On the 7th February 2019, Wells Fargo became the latest victim of technical woes. Customers were left unable to use their debit cards or access their online accounts.

In today’s constantly-connected world, this technical failure is about much more than inconvenience – it’s about broken trust. And that broken trust seems to have driven huge numbers of customers straight to the digital doors of challenger bank Chime. The situation is grave, and it’s not only confined to Wells Fargo. After one of the most turbulent 12 months for technical hiccups and online meltdowns, established banks must fight back if they’re to contend with the growing number of innovative, agile challenger banks like Chime.

Angry Wells Fargo customers = Happy upstart banks

Chime is one of the fastest-growing bank account providers in America. Based exclusively online, among their features are no hidden fees, savings that grow automatically and receiving payment from direct deposit up to two days earlier. They say that it’s “banking the way it should be”. And it seems that many agree.

When Wells Fargo ground to a halt, Chime added 10,000 new customers in a matter of 24 hours – a company record.

“We definitely saw a huge uptick in consumers reaching out to us on Twitter and other social media channels, with the general sense that a lot of them were just at the end of their rope. We even had some dialogue like, ‘Hey, should I switch to you guys? Why should I switch to you guys?'” Chris Britt, Co-founder of Chime

Chime are one of numerous challenger banks that are making waves in the financial services industry – Monzo, Atom Bank and Starling Bank are other promising examples. 28,000 people open a Monzo account every week; Atom Bank, which launched in 2016, has 34,000 customers; while Starling Bank now has 460,000 customers and has just raised £75M more for expanding further throughout Europe.

Younger generations make up a huge proportion of those who are opting to switch to challenger banks, with one in four people under the age of 37 having made the switch.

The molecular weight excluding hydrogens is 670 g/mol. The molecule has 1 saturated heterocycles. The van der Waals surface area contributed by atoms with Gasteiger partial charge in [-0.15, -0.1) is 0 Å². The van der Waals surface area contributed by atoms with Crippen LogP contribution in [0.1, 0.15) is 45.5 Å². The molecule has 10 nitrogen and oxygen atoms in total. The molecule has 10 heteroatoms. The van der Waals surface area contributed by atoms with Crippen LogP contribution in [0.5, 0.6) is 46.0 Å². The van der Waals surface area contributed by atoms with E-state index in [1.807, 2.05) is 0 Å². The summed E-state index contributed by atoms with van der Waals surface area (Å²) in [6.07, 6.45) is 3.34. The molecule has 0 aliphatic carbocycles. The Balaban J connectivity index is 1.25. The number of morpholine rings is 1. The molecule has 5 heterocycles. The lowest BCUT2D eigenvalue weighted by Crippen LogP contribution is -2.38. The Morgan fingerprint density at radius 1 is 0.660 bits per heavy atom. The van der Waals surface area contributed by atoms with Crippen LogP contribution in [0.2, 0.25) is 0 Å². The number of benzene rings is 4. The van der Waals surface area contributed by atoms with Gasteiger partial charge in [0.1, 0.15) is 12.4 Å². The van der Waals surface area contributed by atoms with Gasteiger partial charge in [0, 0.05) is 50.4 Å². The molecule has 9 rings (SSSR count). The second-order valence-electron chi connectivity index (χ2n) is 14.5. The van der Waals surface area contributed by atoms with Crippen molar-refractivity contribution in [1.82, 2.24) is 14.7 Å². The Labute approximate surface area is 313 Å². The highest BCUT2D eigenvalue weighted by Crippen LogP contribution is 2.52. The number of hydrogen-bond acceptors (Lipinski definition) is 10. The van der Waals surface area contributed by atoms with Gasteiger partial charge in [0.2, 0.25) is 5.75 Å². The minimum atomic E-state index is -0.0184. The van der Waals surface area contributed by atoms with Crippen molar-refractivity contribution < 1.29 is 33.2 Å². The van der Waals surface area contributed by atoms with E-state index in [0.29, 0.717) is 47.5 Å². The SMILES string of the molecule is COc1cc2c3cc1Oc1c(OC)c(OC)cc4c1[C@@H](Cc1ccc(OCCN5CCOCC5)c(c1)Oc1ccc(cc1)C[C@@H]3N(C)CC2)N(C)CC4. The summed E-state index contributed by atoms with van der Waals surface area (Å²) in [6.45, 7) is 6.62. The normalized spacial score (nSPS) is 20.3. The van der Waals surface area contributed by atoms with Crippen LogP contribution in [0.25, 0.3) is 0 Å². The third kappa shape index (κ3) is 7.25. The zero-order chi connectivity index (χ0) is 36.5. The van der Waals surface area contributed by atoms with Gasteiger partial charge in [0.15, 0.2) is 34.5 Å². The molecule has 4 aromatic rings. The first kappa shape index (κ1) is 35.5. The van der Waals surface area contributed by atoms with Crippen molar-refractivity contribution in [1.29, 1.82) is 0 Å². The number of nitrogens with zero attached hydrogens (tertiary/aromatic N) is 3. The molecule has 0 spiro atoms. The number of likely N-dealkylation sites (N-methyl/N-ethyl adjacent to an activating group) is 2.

For established banks, the threat is real AND it’s growing. So, what can established banks do to take the fight back to these ambitious and rapidly expanding banks?

Goal number one – Improve reliability and regain lost trust

First, established banks have two fundamental concerns – trust and reliability. Trust has been eroded in recent years owing to a long line-up of scandals and data breaches – PPI, rate fixing, mis-selling, ‘dark pool’ activities, Forex rigging and money laundering – to mention but a few.

Then there’s the problem of plummeting customer faith in the reliability of their banking services. Lloyds, Santander, Natwest, RBS, Ulster, Barclays, TSB & HSBC have all had technical failures (some multiple) in the last couple of years (it appears that none of the major British  banks have been immune).

Goal number two – Deliver innovative, competitive, digital banking

81% of consumers now use mobile apps to manage their finances; these people expect their experience to be seamless – going beyond basic functionality offered by online banking. HSBC’s Connected Money app is one example of a traditional bank being ambitious with the technology they have to offer their consumers, but more needs to be done to claw back the initiative from the challengers and the gauntlet that they have been laying down.

Goal number three – Personalise

Customers expect security, speed and a solid customer experience. But beyond these basic requirements they now also want banking to be built around them and their needs.

The 2018 World Retail Banking Report highlighted a few interesting stats when it comes to what consumers are looking for:

  • 49% of customers claiming a positive experience with their bank said that they had been offered personalised services
  • 59% said they are looking for tools to help them monitor their monthly budget, with real-time adjustments based on their spending
  • 54% want specific real-time offers based on their location (e.g. retail offers based on location and credit card activity).

Traditional banks already hold vast amounts of data to help them in their bid to deliver highly personal experiences, but they have historically struggled to use it in a way that provides this personalised experience to their customers.

The clock is ticking for the established banks. To use a doomsday clock analogy we are at least a minute closer to midnight and a failure to start re-establishing trust, demonstrate innovation and personalise their services is already leading to an erosion that could have serious consequences later down the line. This is the wake-up call, the question is if the established banks are willing (or able) to change. Cut out the service interruptions and downtime and focus on their products from a customer perspective. Do this and they might be able to start earning back the trust that has been slowly ebbing away for some time.

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